There is no claim that any sort of enduring afterlife awaits us as we leave the mortal coil. There is no claim that particular people have acted as conduits for messages from gods to Earth – as prophets for gods.  There is no claim that miracles have been performed, signs have been left, people resurrected, that a judgement day’s a comin’. There is no claim that the evidence for evolution should be disregarded because the cosmos was instead created at some time in the last few thousand years.

In general terms, this  is not an argument designed to engender belief in deities. As the author of this piece, I can attest that having had an entirely secular upbringing,  I have since embraced no faith.  All evidence of perception and experience have indicated to me that there is very likely no god.   All this said I have not yet heard an entirely watertight argument in favour of atheism.  The theory that might support the personal experience seems weak.

Partly this is worth stating because it should be made clear that making a case for atheism by mounting an argument against religious dogma will not serve to refute the one put here. This is not a defence of Creationism, Intelligent Design, or the existence of Heaven and Hell, or any particular god at all. It is a defence of the idea that agnosticism is the stronger position to take in relation to the existence of god/s, given the limits of what we know.

The next step in making clear what this argument isn’t is trickier.  I want to make it clear that certain off-the-shelf notions of God or deities are not being endorsed.  It should really be clear from the main body of the argument against atheism: the position defended here is one of agnosticism and general uncertainty, not a defence of the existence of gods in general.  The most that is being conceded is the possibility that something that perhaps should or could be described as a deity of some sort may exist somewhere.  But spelling out what kinds of God claims are not being made about is useful for two reasons.  Firstly it distinguishes this argument from those that are based on assertions that God necessarily exists.  Second, it again demonstrates that this argument against atheism is unaffected by any that aims to discredit specific, and often misapprehended conceptions of God.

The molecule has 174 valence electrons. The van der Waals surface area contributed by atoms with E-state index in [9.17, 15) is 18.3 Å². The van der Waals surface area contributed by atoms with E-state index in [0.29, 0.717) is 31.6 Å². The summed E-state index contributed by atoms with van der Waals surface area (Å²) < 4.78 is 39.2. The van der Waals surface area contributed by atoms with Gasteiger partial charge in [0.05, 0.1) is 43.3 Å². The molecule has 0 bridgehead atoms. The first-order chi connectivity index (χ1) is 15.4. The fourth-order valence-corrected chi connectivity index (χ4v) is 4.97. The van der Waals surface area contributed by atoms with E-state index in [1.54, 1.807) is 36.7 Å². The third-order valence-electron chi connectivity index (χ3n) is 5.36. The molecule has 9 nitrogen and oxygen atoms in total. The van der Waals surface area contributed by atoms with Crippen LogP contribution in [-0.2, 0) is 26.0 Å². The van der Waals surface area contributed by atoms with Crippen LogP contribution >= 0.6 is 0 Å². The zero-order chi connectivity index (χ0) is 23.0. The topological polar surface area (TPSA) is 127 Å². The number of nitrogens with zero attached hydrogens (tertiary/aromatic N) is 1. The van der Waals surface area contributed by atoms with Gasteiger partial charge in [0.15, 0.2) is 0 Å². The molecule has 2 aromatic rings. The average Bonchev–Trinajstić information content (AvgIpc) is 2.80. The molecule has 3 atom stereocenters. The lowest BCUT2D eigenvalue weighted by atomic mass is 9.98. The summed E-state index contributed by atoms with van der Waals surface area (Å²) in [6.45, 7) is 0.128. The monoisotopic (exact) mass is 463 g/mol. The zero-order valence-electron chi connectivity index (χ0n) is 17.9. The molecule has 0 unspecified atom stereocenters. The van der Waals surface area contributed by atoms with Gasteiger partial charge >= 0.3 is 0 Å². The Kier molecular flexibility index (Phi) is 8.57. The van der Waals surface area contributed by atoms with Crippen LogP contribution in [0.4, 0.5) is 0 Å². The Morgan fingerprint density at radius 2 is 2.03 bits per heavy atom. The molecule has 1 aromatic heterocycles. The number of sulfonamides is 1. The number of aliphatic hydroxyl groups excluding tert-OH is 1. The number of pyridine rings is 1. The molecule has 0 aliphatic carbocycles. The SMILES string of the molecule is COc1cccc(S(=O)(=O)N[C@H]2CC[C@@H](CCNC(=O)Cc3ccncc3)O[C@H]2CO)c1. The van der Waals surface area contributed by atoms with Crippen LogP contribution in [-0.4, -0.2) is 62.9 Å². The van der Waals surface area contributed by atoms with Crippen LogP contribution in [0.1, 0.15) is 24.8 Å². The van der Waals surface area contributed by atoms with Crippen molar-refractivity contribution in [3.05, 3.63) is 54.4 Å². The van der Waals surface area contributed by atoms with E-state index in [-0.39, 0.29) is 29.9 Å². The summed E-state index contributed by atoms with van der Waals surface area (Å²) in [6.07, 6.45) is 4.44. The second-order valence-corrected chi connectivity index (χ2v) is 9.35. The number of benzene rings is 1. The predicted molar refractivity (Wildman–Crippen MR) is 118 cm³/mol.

Here, then, are some conceptions of God that are not being defended here (or possibly by anyone):

No claim is being made for the existence of ‘God-with-a-beard’ (the cheap construction of the Christian God that can be visualised in a Pythonesque way, or comes to mind when the sun breaking through the clouds has a religious connotation reminiscent of cheesy credits of Sunday morning TV programmes or even cheesier late night advertisements for God).

No claim is being made here for a Stern Creator along the lines of Jehovah, Old School.  This conception of God appears a terrifying sentience – an individual – distinct from the universe, with vast inexplicable powers over mortals’ Earth and a penchant for smiting those who do not turn to worship adroitly.  There is the suggestion at the beginning of the Old Testament of other gods from the same region as Jehovah – this suggests local origins despite eventual universal reach.

No claim is being made here for a  god of Love either – by which I mean the kind of deity Aristotle and Plato called God.  The Christian God of the modern era looks to an agnostic philosopher like an amalgam of Jehovah and neo-Platonic abstractions, ideal forms existing on another plane.  The highest of these forms, according to the ancient philosophy, is Love.  This ubiquious, benevolent force seems to infuse an idea of God prevalent today: it’s the idea, in any case, I was slightly exposed to during childhood.